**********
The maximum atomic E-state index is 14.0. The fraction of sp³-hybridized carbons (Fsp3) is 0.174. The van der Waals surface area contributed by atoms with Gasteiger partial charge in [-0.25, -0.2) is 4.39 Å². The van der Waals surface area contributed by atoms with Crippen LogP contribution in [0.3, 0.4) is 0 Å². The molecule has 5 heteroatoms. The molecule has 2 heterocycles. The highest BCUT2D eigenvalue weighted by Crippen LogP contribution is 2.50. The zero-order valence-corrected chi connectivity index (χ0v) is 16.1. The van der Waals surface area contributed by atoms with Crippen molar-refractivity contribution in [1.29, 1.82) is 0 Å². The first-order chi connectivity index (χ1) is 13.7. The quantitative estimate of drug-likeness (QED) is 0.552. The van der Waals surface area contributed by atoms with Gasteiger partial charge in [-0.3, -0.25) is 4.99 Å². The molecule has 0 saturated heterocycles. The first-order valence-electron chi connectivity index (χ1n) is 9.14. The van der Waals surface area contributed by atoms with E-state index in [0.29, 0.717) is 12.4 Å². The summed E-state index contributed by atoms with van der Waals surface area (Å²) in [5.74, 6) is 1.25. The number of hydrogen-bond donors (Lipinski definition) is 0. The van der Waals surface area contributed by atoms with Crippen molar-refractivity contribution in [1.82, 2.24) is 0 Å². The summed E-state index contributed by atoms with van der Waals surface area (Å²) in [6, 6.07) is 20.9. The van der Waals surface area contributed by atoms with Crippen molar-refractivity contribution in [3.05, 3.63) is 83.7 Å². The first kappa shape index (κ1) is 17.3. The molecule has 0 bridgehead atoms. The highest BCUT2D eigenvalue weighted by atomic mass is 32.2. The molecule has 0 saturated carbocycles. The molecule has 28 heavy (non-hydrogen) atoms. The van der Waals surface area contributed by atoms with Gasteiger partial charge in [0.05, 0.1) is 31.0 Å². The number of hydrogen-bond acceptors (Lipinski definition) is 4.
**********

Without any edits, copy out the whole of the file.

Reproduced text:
The maximum atomic E-state index is 14.0. The fraction of sp³-hybridized carbons (Fsp3) is 0.174. The van der Waals surface area contributed by atoms with Gasteiger partial charge in [-0.25, -0.2) is 4.39 Å². The van der Waals surface area contributed by atoms with Crippen LogP contribution in [0.3, 0.4) is 0 Å². The molecule has 5 heteroatoms. The molecule has 2 heterocycles. The highest BCUT2D eigenvalue weighted by Crippen LogP contribution is 2.50. The zero-order valence-corrected chi connectivity index (χ0v) is 16.1. The van der Waals surface area contributed by atoms with Crippen molar-refractivity contribution in [1.29, 1.82) is 0 Å². The first-order chi connectivity index (χ1) is 13.7. The quantitative estimate of drug-likeness (QED) is 0.552. The van der Waals surface area contributed by atoms with Gasteiger partial charge in [-0.3, -0.25) is 4.99 Å². The molecule has 0 saturated heterocycles. The first-order valence-electron chi connectivity index (χ1n) is 9.14. The van der Waals surface area contributed by atoms with E-state index in [0.29, 0.717) is 12.4 Å². The summed E-state index contributed by atoms with van der Waals surface area (Å²) in [5.74, 6) is 1.25. The number of hydrogen-bond donors (Lipinski definition) is 0. The van der Waals surface area contributed by atoms with Crippen molar-refractivity contribution in [1.82, 2.24) is 0 Å². The summed E-state index contributed by atoms with van der Waals surface area (Å²) in [6, 6.07) is 20.9. The van der Waals surface area contributed by atoms with Crippen molar-refractivity contribution in [3.05, 3.63) is 83.7 Å². The first kappa shape index (κ1) is 17.3. The molecule has 0 bridgehead atoms. The highest BCUT2D eigenvalue weighted by atomic mass is 32.2. The molecule has 0 saturated carbocycles. The molecule has 28 heavy (non-hydrogen) atoms. The van der Waals surface area contributed by atoms with Gasteiger partial charge in [0.05, 0.1) is 31.0 Å². The number of hydrogen-bond acceptors (Lipinski definition) is 4.